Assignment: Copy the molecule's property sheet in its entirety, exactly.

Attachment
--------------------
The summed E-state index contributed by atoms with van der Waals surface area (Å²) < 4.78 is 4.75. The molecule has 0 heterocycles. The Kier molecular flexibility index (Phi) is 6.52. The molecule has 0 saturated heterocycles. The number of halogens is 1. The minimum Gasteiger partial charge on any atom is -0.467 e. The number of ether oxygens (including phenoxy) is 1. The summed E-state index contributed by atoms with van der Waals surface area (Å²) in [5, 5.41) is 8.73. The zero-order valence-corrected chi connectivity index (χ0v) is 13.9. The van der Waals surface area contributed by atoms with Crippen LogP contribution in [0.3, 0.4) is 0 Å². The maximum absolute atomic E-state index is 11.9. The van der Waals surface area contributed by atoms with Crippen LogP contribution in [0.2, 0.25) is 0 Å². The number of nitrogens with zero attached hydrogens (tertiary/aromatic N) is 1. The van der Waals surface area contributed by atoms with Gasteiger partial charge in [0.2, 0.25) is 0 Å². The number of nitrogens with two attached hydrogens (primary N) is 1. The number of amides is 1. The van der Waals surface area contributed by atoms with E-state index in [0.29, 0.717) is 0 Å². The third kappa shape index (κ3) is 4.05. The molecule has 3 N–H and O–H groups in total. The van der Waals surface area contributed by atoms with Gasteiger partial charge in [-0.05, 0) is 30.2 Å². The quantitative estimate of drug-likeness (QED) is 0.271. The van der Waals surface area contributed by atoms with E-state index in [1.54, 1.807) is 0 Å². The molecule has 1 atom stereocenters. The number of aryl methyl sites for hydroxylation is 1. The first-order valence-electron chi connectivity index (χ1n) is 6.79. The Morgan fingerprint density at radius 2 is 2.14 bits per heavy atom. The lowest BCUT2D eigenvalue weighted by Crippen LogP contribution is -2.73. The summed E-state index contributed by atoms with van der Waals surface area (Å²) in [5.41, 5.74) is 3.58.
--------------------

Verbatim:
The summed E-state index contributed by atoms with van der Waals surface area (Å²) < 4.78 is 4.75. The molecule has 0 heterocycles. The Kier molecular flexibility index (Phi) is 6.52. The molecule has 0 saturated heterocycles. The number of halogens is 1. The minimum Gasteiger partial charge on any atom is -0.467 e. The number of ether oxygens (including phenoxy) is 1. The summed E-state index contributed by atoms with van der Waals surface area (Å²) in [5, 5.41) is 8.73. The zero-order valence-corrected chi connectivity index (χ0v) is 13.9. The van der Waals surface area contributed by atoms with Crippen LogP contribution in [0.3, 0.4) is 0 Å². The maximum absolute atomic E-state index is 11.9. The van der Waals surface area contributed by atoms with Crippen LogP contribution in [0.2, 0.25) is 0 Å². The number of nitrogens with zero attached hydrogens (tertiary/aromatic N) is 1. The van der Waals surface area contributed by atoms with Gasteiger partial charge in [0.2, 0.25) is 0 Å². The number of nitrogens with two attached hydrogens (primary N) is 1. The number of amides is 1. The van der Waals surface area contributed by atoms with E-state index in [0.29, 0.717) is 0 Å². The third kappa shape index (κ3) is 4.05. The molecule has 3 N–H and O–H groups in total. The van der Waals surface area contributed by atoms with Gasteiger partial charge in [-0.05, 0) is 30.2 Å². The quantitative estimate of drug-likeness (QED) is 0.271. The van der Waals surface area contributed by atoms with E-state index in [1.54, 1.807) is 0 Å². The molecule has 1 atom stereocenters. The number of aryl methyl sites for hydroxylation is 1. The first-order valence-electron chi connectivity index (χ1n) is 6.79. The Morgan fingerprint density at radius 2 is 2.14 bits per heavy atom. The lowest BCUT2D eigenvalue weighted by Crippen LogP contribution is -2.73. The summed E-state index contributed by atoms with van der Waals surface area (Å²) in [5.41, 5.74) is 3.58.